This depends on the prison. Most prisons have set visiting days and times and this is usually twice a week. 4
Consular visits 5
What can visitors bring? 5
Prison conditions/services 6
Arrival at police station 6
Arrival at prison 6
General prison conditions 6
How can I receive money? 7
Can I work or study in prison? 8
Can I receive medical and dental treatment? 8
Food and Diet 8
Can I make telephone calls? 9
Leisure and entertainment 9
How can I make a complaint about mistreatment? 9
The Bolivian Judicial System 10
Is the system the same as the UK? 10
What should happen when I am arrested? 10
For how long can I be remanded in custody? 10
What happens when I am charged? 10
What provision is there for bail? 11
What kind of legal assistance is available 11
What happens at the trial? 12
How can appeals be made? 13
What provision is there for reduction of sentence (remission) e.g. for good behaviour? 13
What provision is there for early release e.g. on parole? 13
What provision is there for clemency or pardon? 13
A recent disposition called “indulto” allows prisoners who have been sentenced to apply for a full pardon after serving 1/3 of their sentence. Prisoners with disabilities or a serious illness may apply for an early pardon or “indulto”. 13
What about any financial penalties? 13
Is transfer to another prison within Bolivia possible? 13
Is transfer to the UK a possibility? 14
What are the procedures for release and deportation? 14
Additional Information 15
Volunteer Workers 15
There are some charitable organisations who volunteer at the prisons, mostly religious or related to human rights. You may be visited by these organisations if you wish to. 15
Prisoners Abroad 15
Glossary of Terms 16
Useful legal terms 16
Key phrases – English into Spanish 16
Who can we help?
The Foreign and Commonwealth Office (FCO):
The FCO is represented overseas by its Embassies and Consulates (High Commission in Commonwealth Countries). Both employ consular officers, and one of their duties is to provide help and advice to any British National who gets into difficulty in a foreign country.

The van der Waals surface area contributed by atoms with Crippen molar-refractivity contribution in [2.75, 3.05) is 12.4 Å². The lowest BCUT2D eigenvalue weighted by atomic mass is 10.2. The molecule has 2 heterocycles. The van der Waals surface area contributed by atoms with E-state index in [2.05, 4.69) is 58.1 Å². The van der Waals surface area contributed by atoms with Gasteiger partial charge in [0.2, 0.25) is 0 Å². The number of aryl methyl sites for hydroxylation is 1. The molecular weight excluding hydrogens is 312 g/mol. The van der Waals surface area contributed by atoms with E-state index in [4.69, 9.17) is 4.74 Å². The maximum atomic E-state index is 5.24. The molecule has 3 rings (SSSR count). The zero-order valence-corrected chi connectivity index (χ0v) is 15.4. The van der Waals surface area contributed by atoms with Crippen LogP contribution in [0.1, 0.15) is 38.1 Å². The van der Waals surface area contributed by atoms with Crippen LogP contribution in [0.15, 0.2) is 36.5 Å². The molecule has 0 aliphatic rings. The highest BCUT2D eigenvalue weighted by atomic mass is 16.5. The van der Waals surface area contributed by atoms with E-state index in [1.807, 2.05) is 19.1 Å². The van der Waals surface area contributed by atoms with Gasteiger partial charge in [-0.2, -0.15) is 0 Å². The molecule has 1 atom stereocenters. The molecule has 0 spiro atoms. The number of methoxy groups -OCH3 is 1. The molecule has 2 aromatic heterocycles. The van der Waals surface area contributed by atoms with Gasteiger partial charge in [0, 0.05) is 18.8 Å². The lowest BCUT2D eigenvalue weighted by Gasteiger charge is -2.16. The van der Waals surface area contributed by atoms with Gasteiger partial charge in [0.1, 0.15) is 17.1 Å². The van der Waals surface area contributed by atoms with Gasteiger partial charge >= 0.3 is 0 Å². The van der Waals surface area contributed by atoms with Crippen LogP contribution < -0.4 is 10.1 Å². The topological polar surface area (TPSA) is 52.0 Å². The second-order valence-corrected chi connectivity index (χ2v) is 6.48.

About the Embassy
We are impartial; we are not here to judge you. We aim to make sure that you are treated properly and fairly in accordance with local regulations, and that you are treated no less favourably than other prisoners.
We can answer questions about your welfare and about prison regulations but you must ask your lawyer or the court about legal matters. The attached list of lawyers is provided by the British Embassy for your convenience, but neither Her Majesty’s Government, nor any official of the Consulate, take any responsibility for the competence or probity of any firm/advocate on the list or for the consequence of any legal action initiated or advice given.
We cannot get you out of prison, pay fines or stand bail or interfere with local judicial procedures to get you out of prison nor secure you an earlier trial date; we cannot investigate a crime.
We have tried to make sure that the information in this booklet is accurate and up to date, but the British Embassy cannot accept legal responsibility for any errors or omissions in the information. If in doubt contact a lawyer.
Who are the Consular Representatives?
Your point of contact at the British Embassy in La Paz is Ms Jill Benton and you may contact her at firstname.lastname@example.org.
Working hours: Monday to Thursday 08:30-12:30 and 13:30 to 17:00, Friday 08:30 to 13:30 (Local time)
Who will know I have been detained?
The consulate would normally be notified of your arrest by local authorities. Please be advised that the Bolivian authorities do not always advise the Embassy of arrests with immediate effect so you should ask them to see a Consular Officer as soon as possible. We can also learn of your arrest from family or friends and on occasions through the local media.
What will my family be told?
We respect your confidentiality and we will tell no one (including your family) unless you authorise us to. If you agree, we can inform your family about your detention and the circumstances. We can provide your family with relevant information about the legal system in Bolivia, and information on how to contact you and transfers funds. We will provide contact information for the FCO and the Embassy as well as for related organisations such as Prisoners Abroad. If your family wish to visit you while you are in prison we can help with some arrangements.